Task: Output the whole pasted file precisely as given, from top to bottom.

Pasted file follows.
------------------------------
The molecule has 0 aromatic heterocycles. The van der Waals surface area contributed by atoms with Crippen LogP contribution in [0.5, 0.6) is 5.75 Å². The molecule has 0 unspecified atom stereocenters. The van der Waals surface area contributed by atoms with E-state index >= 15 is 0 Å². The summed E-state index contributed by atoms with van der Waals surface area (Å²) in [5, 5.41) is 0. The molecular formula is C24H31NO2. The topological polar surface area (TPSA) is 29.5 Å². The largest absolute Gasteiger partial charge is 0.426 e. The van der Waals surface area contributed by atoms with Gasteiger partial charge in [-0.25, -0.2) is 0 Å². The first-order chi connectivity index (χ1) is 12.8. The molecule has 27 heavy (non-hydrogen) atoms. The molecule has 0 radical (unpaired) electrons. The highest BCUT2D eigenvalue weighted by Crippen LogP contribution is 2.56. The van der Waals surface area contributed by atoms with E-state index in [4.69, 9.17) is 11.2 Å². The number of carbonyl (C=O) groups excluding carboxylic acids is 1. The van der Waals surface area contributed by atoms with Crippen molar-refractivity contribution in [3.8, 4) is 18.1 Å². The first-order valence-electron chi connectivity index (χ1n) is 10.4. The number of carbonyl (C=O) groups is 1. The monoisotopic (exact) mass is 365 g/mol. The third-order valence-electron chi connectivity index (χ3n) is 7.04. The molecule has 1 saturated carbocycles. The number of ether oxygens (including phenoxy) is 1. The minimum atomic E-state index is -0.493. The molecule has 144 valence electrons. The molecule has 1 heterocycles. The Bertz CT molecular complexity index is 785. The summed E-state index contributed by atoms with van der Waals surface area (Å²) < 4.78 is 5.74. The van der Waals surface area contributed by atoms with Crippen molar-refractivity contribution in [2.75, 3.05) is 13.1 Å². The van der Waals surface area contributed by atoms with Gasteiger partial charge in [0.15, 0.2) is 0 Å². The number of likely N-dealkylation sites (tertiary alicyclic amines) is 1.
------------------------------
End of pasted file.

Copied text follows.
The molecule has 0 aromatic heterocycles. The van der Waals surface area contributed by atoms with Crippen LogP contribution in [0.5, 0.6) is 5.75 Å². The molecule has 0 unspecified atom stereocenters. The van der Waals surface area contributed by atoms with E-state index >= 15 is 0 Å². The summed E-state index contributed by atoms with van der Waals surface area (Å²) in [5, 5.41) is 0. The molecular formula is C24H31NO2. The topological polar surface area (TPSA) is 29.5 Å². The largest absolute Gasteiger partial charge is 0.426 e. The van der Waals surface area contributed by atoms with Gasteiger partial charge in [-0.25, -0.2) is 0 Å². The first-order chi connectivity index (χ1) is 12.8. The molecule has 27 heavy (non-hydrogen) atoms. The molecule has 0 radical (unpaired) electrons. The highest BCUT2D eigenvalue weighted by Crippen LogP contribution is 2.56. The van der Waals surface area contributed by atoms with E-state index in [4.69, 9.17) is 11.2 Å². The number of carbonyl (C=O) groups excluding carboxylic acids is 1. The van der Waals surface area contributed by atoms with Crippen molar-refractivity contribution in [3.8, 4) is 18.1 Å². The first-order valence-electron chi connectivity index (χ1n) is 10.4. The number of carbonyl (C=O) groups is 1. The monoisotopic (exact) mass is 365 g/mol. The third-order valence-electron chi connectivity index (χ3n) is 7.04. The molecule has 1 saturated carbocycles. The number of ether oxygens (including phenoxy) is 1. The minimum atomic E-state index is -0.493. The molecule has 144 valence electrons. The molecule has 1 heterocycles. The Bertz CT molecular complexity index is 785. The summed E-state index contributed by atoms with van der Waals surface area (Å²) < 4.78 is 5.74. The van der Waals surface area contributed by atoms with Crippen molar-refractivity contribution in [2.75, 3.05) is 13.1 Å². The van der Waals surface area contributed by atoms with Gasteiger partial charge in [0.15, 0.2) is 0 Å². The number of likely N-dealkylation sites (tertiary alicyclic amines) is 1.